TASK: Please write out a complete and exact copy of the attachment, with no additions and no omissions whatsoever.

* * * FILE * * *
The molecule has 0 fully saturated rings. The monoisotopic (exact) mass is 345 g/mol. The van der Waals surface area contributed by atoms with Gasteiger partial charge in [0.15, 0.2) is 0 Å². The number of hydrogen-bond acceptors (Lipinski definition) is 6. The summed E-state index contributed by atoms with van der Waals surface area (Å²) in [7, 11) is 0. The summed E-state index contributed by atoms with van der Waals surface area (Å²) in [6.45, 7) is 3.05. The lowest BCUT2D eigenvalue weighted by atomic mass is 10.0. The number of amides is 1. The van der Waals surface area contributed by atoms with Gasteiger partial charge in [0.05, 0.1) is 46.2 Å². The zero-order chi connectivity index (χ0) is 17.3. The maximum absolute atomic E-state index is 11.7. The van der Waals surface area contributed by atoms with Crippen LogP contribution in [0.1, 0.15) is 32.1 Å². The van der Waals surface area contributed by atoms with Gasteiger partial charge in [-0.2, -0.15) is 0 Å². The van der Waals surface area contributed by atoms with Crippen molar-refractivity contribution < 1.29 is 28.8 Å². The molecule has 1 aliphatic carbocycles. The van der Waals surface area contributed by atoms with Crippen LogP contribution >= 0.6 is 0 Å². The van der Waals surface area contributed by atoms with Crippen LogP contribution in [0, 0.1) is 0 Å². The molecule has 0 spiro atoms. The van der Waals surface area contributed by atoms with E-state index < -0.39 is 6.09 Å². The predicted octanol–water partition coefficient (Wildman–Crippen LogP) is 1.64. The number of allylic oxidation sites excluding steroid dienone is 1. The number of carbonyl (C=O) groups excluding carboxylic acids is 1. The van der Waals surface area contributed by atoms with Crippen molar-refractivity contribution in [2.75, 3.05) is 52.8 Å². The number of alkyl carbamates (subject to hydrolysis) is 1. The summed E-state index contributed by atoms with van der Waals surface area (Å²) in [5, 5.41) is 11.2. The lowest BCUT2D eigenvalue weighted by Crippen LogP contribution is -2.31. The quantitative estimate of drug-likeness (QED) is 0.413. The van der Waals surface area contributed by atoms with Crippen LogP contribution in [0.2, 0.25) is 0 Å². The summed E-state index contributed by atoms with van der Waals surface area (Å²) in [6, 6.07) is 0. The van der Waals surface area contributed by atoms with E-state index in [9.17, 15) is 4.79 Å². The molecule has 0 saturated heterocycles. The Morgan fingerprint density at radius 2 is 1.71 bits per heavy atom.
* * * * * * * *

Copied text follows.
The molecule has 0 fully saturated rings. The monoisotopic (exact) mass is 345 g/mol. The van der Waals surface area contributed by atoms with Gasteiger partial charge in [0.15, 0.2) is 0 Å². The number of hydrogen-bond acceptors (Lipinski definition) is 6. The summed E-state index contributed by atoms with van der Waals surface area (Å²) in [7, 11) is 0. The summed E-state index contributed by atoms with van der Waals surface area (Å²) in [6.45, 7) is 3.05. The lowest BCUT2D eigenvalue weighted by atomic mass is 10.0. The number of amides is 1. The van der Waals surface area contributed by atoms with Gasteiger partial charge in [0.05, 0.1) is 46.2 Å². The zero-order chi connectivity index (χ0) is 17.3. The maximum absolute atomic E-state index is 11.7. The van der Waals surface area contributed by atoms with Crippen LogP contribution in [0.1, 0.15) is 32.1 Å². The van der Waals surface area contributed by atoms with Gasteiger partial charge in [-0.2, -0.15) is 0 Å². The van der Waals surface area contributed by atoms with Crippen molar-refractivity contribution < 1.29 is 28.8 Å². The molecule has 1 aliphatic carbocycles. The van der Waals surface area contributed by atoms with Crippen LogP contribution >= 0.6 is 0 Å². The van der Waals surface area contributed by atoms with Crippen LogP contribution in [0, 0.1) is 0 Å². The molecule has 0 spiro atoms. The van der Waals surface area contributed by atoms with E-state index < -0.39 is 6.09 Å². The predicted octanol–water partition coefficient (Wildman–Crippen LogP) is 1.64. The number of allylic oxidation sites excluding steroid dienone is 1. The number of carbonyl (C=O) groups excluding carboxylic acids is 1. The van der Waals surface area contributed by atoms with Crippen molar-refractivity contribution in [2.75, 3.05) is 52.8 Å². The number of alkyl carbamates (subject to hydrolysis) is 1. The summed E-state index contributed by atoms with van der Waals surface area (Å²) in [5, 5.41) is 11.2. The lowest BCUT2D eigenvalue weighted by Crippen LogP contribution is -2.31. The quantitative estimate of drug-likeness (QED) is 0.413. The van der Waals surface area contributed by atoms with Crippen LogP contribution in [0.2, 0.25) is 0 Å². The summed E-state index contributed by atoms with van der Waals surface area (Å²) in [6, 6.07) is 0. The van der Waals surface area contributed by atoms with E-state index in [9.17, 15) is 4.79 Å². The molecule has 0 saturated heterocycles. The Morgan fingerprint density at radius 2 is 1.71 bits per heavy atom.